A Psychiatrist’s Descent Into Pill Pushing

A story in yesterday’s New York Times illustrates a growing problem in today’s mental health treatment world. This is a world that is actually becoming more callously bureaucratic, and less caring, in any real sense, as time goes on. Psychiatrists are ceasing to provide talk therapy because insurance companies are no longer willing to pay for it. This cessation of meaningful interactions between doctor and patient has turned our psychiatrists into little more than drug pushers for the pharmaceutical industry. The headline of the article, which concerns the practice of one Donald Levine, says it all: Talk Doesn’t Pay, So Psychiatry Turns to Drug Therapy. Patient care has deteriorated as a result, and it continues to suffer.

Then [in and around 1972], like many psychiatrists, he treated 50 to 60 patients in once- or twice-weekly talk-therapy sessions of 45 minutes each. Now, like many of his peers, he treats 1,200 people in mostly 15-minute visits for prescription adjustments that are sometimes months apart. Then, he knew his patients’ inner lives better than he knew his wife’s; now, he often cannot remember their names. Then, his goal was to help his patients become happy and fulfilled; now, it is just to keep them functional.

As a result of these changes the madness factories are working at max capacity churning out doped up and zombified lifelong mental patients. Excuse me, mental health consumers.

Recent studies suggest that talk therapy may be as good as or better than drugs in the treatment of depression, but fewer than half of depressed patients now get such therapy compared with the vast majority 20 years ago. Insurance company reimbursement rates and policies that discourage talk therapy are part of the reason. A psychiatrist can earn $150 for three 15-minute medication visits compared with $90 for a 45-minute talk therapy session.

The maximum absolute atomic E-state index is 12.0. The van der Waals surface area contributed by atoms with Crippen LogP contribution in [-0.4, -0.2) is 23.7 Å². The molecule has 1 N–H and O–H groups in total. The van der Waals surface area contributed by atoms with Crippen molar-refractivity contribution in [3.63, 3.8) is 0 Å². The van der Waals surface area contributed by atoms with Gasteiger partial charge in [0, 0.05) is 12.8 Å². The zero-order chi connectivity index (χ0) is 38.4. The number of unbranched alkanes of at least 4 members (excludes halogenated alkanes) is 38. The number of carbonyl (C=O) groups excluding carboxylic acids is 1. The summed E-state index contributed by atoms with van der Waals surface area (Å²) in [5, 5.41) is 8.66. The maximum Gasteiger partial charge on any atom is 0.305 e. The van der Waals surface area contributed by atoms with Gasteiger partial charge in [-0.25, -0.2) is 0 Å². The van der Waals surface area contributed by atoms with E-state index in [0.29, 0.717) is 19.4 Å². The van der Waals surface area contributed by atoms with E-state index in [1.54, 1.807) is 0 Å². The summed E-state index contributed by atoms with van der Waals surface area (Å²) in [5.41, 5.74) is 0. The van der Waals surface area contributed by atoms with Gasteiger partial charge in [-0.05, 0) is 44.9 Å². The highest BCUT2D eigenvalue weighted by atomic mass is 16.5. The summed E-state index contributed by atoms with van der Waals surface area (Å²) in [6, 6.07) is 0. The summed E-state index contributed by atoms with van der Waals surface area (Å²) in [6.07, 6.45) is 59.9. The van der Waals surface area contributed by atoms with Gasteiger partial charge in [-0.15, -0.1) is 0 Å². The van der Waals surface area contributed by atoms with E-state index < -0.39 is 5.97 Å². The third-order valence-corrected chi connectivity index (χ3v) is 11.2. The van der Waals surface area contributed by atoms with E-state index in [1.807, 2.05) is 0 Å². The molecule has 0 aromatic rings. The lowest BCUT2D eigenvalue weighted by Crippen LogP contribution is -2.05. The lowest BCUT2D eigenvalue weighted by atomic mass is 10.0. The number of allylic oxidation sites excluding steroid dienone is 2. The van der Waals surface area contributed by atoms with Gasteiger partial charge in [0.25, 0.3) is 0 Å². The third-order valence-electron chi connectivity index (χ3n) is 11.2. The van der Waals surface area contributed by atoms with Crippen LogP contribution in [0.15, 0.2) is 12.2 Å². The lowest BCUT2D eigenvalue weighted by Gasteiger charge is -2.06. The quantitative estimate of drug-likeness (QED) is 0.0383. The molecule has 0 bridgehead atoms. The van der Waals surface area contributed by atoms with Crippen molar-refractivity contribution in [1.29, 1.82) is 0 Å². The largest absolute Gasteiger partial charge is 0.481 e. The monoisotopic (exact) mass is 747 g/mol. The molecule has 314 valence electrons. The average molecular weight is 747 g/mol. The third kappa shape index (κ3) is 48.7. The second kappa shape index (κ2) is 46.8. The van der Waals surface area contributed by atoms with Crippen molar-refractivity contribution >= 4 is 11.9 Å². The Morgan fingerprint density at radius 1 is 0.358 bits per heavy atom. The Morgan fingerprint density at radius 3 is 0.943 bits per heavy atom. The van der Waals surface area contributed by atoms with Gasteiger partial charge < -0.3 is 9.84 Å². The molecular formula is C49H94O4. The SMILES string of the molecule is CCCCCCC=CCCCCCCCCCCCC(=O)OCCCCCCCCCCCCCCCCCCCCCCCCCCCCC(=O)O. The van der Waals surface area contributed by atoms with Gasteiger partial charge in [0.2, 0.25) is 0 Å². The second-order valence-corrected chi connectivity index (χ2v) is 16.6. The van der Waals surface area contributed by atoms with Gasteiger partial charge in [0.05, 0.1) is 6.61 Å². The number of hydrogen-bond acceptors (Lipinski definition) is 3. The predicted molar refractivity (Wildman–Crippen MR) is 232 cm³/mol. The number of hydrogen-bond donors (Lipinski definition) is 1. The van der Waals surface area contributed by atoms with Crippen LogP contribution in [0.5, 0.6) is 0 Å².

The job of establishing a rapport with the patient has switched over to other, and usually less well trained, psychology and social work professionals.

When he started in psychiatry, Dr. Levin kept his own schedule in a spiral notebook and paid college students to spend four hours a month sending out bills. But in 1985, he started a series of jobs in hospitals and did not return to full-time private practice until 2000, when he and more than a dozen other psychiatrists with whom he had worked were shocked to learn that insurers would no longer pay what they had planned to charge for talk therapy.

Dr. Levin’s youngest son, Matthew, is following in his father’s footsteps, and training to become a psychiatrist, too. This inheritance is especially troubling as he is being educated in child and adolescent psychiatry. Some of the more major children’s mental health conditions that were rare to nonexistent just a few years back have suddenly exploded into abundance. This heightened mental health crisis has no doubt been exasperated by the pharmaceutical companies’ rapacious manuevering to expand their markets into such new and fertile demographic territory.

In a telephone interview from the University of California, Irvine, where he is completing the last of his training to become a child and adolescent psychiatrist, Dr. Matthew Levin said, “I’m concerned that I may be put in a position where I’d be forced to sacrifice patient care to make a living, and I’m hoping to avoid that.”

The moral of this tale is that we desperately need a paradigm shift in the providing of mental health care. If insurance could be used to fund safe and effective alternatives to conventional psychiatry (i.e. pill pushing), then mental health recovery rates would go up appreciably as a result. Dr. Donald Levine refers to himself as something akin to a Volkswagen mechanic in this article. “Medication maintenance”, the kind of maintenance most of these people mechanics provide today, keeps people incapacitated and disabled for life, and it does not effectively recover them to a productive role in society. People need to realize this fact, and they need to find a way to compel insurance companies to pursue other more worthwhile options and ends.